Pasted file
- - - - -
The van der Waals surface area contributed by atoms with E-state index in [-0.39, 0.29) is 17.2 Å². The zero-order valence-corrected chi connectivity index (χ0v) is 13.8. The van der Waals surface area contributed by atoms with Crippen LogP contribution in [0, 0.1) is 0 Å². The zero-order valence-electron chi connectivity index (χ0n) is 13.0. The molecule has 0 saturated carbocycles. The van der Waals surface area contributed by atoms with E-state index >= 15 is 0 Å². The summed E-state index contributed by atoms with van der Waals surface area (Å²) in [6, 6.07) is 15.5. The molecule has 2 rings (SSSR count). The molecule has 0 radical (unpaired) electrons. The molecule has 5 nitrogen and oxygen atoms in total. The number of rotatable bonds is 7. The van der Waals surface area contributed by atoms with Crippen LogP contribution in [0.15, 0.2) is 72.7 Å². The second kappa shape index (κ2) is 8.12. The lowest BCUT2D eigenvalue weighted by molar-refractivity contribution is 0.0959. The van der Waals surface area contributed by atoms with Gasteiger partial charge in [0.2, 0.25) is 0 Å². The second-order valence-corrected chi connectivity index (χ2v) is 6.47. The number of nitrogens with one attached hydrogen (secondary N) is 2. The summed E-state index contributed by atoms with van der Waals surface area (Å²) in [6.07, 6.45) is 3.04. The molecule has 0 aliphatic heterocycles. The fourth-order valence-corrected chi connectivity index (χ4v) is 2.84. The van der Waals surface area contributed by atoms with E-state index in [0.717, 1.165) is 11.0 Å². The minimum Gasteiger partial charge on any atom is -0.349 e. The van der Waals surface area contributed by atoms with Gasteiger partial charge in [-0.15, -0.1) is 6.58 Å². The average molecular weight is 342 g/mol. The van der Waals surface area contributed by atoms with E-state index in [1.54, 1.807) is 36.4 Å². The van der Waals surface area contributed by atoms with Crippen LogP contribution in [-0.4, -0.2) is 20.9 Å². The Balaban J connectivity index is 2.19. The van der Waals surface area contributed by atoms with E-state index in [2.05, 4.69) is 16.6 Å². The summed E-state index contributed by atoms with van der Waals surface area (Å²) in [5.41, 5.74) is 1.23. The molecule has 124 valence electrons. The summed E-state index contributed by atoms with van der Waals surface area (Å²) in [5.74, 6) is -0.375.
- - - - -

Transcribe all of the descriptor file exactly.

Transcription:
The van der Waals surface area contributed by atoms with E-state index in [-0.39, 0.29) is 17.2 Å². The zero-order valence-corrected chi connectivity index (χ0v) is 13.8. The van der Waals surface area contributed by atoms with Crippen LogP contribution in [0, 0.1) is 0 Å². The zero-order valence-electron chi connectivity index (χ0n) is 13.0. The molecule has 0 saturated carbocycles. The van der Waals surface area contributed by atoms with E-state index >= 15 is 0 Å². The summed E-state index contributed by atoms with van der Waals surface area (Å²) in [6, 6.07) is 15.5. The molecule has 2 rings (SSSR count). The molecule has 0 radical (unpaired) electrons. The molecule has 5 nitrogen and oxygen atoms in total. The number of rotatable bonds is 7. The van der Waals surface area contributed by atoms with Crippen LogP contribution in [0.15, 0.2) is 72.7 Å². The second kappa shape index (κ2) is 8.12. The lowest BCUT2D eigenvalue weighted by molar-refractivity contribution is 0.0959. The van der Waals surface area contributed by atoms with Gasteiger partial charge in [0.2, 0.25) is 0 Å². The second-order valence-corrected chi connectivity index (χ2v) is 6.47. The number of nitrogens with one attached hydrogen (secondary N) is 2. The summed E-state index contributed by atoms with van der Waals surface area (Å²) in [6.07, 6.45) is 3.04. The molecule has 0 aliphatic heterocycles. The fourth-order valence-corrected chi connectivity index (χ4v) is 2.84. The van der Waals surface area contributed by atoms with E-state index in [0.717, 1.165) is 11.0 Å². The minimum Gasteiger partial charge on any atom is -0.349 e. The van der Waals surface area contributed by atoms with Gasteiger partial charge in [-0.15, -0.1) is 6.58 Å². The average molecular weight is 342 g/mol. The van der Waals surface area contributed by atoms with E-state index in [1.54, 1.807) is 36.4 Å². The van der Waals surface area contributed by atoms with Crippen LogP contribution in [-0.4, -0.2) is 20.9 Å². The Balaban J connectivity index is 2.19. The van der Waals surface area contributed by atoms with E-state index in [2.05, 4.69) is 16.6 Å². The summed E-state index contributed by atoms with van der Waals surface area (Å²) in [5.41, 5.74) is 1.23. The molecule has 124 valence electrons. The summed E-state index contributed by atoms with van der Waals surface area (Å²) in [5.74, 6) is -0.375.